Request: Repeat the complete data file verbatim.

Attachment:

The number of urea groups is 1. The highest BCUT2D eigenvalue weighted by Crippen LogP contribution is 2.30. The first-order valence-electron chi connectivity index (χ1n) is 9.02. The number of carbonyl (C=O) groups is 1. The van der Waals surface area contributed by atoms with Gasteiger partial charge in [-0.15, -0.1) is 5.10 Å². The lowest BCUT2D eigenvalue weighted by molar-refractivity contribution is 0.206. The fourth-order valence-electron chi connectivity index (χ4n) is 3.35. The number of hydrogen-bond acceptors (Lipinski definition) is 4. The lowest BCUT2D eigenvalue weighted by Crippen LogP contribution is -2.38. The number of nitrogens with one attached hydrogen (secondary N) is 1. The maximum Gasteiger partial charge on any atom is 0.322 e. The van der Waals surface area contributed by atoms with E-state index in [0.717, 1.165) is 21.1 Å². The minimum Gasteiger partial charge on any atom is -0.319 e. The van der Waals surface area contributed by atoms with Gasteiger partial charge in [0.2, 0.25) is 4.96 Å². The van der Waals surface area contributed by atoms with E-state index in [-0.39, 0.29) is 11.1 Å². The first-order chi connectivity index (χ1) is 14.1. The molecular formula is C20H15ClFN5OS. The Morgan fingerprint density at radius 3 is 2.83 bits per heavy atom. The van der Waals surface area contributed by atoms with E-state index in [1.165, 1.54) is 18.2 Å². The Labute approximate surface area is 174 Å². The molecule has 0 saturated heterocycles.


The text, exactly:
The number of urea groups is 1. The highest BCUT2D eigenvalue weighted by Crippen LogP contribution is 2.30. The first-order valence-electron chi connectivity index (χ1n) is 9.02. The number of carbonyl (C=O) groups is 1. The van der Waals surface area contributed by atoms with Gasteiger partial charge in [-0.15, -0.1) is 5.10 Å². The lowest BCUT2D eigenvalue weighted by molar-refractivity contribution is 0.206. The fourth-order valence-electron chi connectivity index (χ4n) is 3.35. The number of hydrogen-bond acceptors (Lipinski definition) is 4. The lowest BCUT2D eigenvalue weighted by Crippen LogP contribution is -2.38. The number of nitrogens with one attached hydrogen (secondary N) is 1. The maximum Gasteiger partial charge on any atom is 0.322 e. The van der Waals surface area contributed by atoms with E-state index in [0.717, 1.165) is 21.1 Å². The minimum Gasteiger partial charge on any atom is -0.319 e. The van der Waals surface area contributed by atoms with Gasteiger partial charge in [0.2, 0.25) is 4.96 Å². The van der Waals surface area contributed by atoms with E-state index in [-0.39, 0.29) is 11.1 Å². The first-order chi connectivity index (χ1) is 14.1. The molecular formula is C20H15ClFN5OS. The Morgan fingerprint density at radius 3 is 2.83 bits per heavy atom. The van der Waals surface area contributed by atoms with E-state index in [1.165, 1.54) is 18.2 Å². The Labute approximate surface area is 174 Å². The molecule has 0 saturated heterocycles.